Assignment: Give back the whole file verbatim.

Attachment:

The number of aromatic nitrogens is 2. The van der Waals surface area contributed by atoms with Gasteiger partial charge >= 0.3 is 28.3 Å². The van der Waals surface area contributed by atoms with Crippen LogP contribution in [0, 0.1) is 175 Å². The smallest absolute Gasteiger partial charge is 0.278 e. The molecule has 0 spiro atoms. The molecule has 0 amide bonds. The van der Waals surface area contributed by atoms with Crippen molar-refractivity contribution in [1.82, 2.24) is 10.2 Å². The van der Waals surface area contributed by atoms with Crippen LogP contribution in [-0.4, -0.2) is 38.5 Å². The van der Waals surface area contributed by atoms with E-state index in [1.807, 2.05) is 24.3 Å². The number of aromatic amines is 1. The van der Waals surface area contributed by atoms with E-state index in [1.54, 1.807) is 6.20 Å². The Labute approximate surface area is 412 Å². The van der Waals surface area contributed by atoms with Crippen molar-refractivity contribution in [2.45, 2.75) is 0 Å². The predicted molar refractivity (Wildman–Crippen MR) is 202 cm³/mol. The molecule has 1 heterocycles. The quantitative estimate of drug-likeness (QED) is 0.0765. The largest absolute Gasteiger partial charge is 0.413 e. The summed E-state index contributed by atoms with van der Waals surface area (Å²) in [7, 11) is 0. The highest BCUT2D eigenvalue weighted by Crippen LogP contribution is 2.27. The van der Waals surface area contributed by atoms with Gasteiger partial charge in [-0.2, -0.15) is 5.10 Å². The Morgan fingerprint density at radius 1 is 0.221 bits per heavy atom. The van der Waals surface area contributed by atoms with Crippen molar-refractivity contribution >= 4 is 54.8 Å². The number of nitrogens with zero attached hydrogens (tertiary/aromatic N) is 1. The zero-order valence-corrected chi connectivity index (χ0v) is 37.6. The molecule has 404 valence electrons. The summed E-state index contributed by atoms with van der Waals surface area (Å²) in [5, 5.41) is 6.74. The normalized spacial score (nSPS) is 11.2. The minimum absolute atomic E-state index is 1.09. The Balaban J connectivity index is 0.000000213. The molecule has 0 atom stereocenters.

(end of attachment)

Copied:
The number of aromatic nitrogens is 2. The van der Waals surface area contributed by atoms with Gasteiger partial charge >= 0.3 is 28.3 Å². The van der Waals surface area contributed by atoms with Crippen LogP contribution in [0, 0.1) is 175 Å². The smallest absolute Gasteiger partial charge is 0.278 e. The molecule has 0 spiro atoms. The molecule has 0 amide bonds. The van der Waals surface area contributed by atoms with Crippen molar-refractivity contribution in [1.82, 2.24) is 10.2 Å². The van der Waals surface area contributed by atoms with Crippen LogP contribution in [-0.4, -0.2) is 38.5 Å². The van der Waals surface area contributed by atoms with E-state index in [1.807, 2.05) is 24.3 Å². The number of aromatic amines is 1. The van der Waals surface area contributed by atoms with E-state index in [1.54, 1.807) is 6.20 Å². The Labute approximate surface area is 412 Å². The van der Waals surface area contributed by atoms with Crippen molar-refractivity contribution in [2.45, 2.75) is 0 Å². The predicted molar refractivity (Wildman–Crippen MR) is 202 cm³/mol. The molecule has 1 heterocycles. The quantitative estimate of drug-likeness (QED) is 0.0765. The largest absolute Gasteiger partial charge is 0.413 e. The summed E-state index contributed by atoms with van der Waals surface area (Å²) in [7, 11) is 0. The highest BCUT2D eigenvalue weighted by Crippen LogP contribution is 2.27. The van der Waals surface area contributed by atoms with Gasteiger partial charge in [-0.2, -0.15) is 5.10 Å². The Morgan fingerprint density at radius 1 is 0.221 bits per heavy atom. The van der Waals surface area contributed by atoms with Crippen molar-refractivity contribution >= 4 is 54.8 Å². The number of nitrogens with zero attached hydrogens (tertiary/aromatic N) is 1. The zero-order valence-corrected chi connectivity index (χ0v) is 37.6. The molecule has 404 valence electrons. The summed E-state index contributed by atoms with van der Waals surface area (Å²) in [5, 5.41) is 6.74. The normalized spacial score (nSPS) is 11.2. The minimum absolute atomic E-state index is 1.09. The Balaban J connectivity index is 0.000000213. The molecule has 0 atom stereocenters.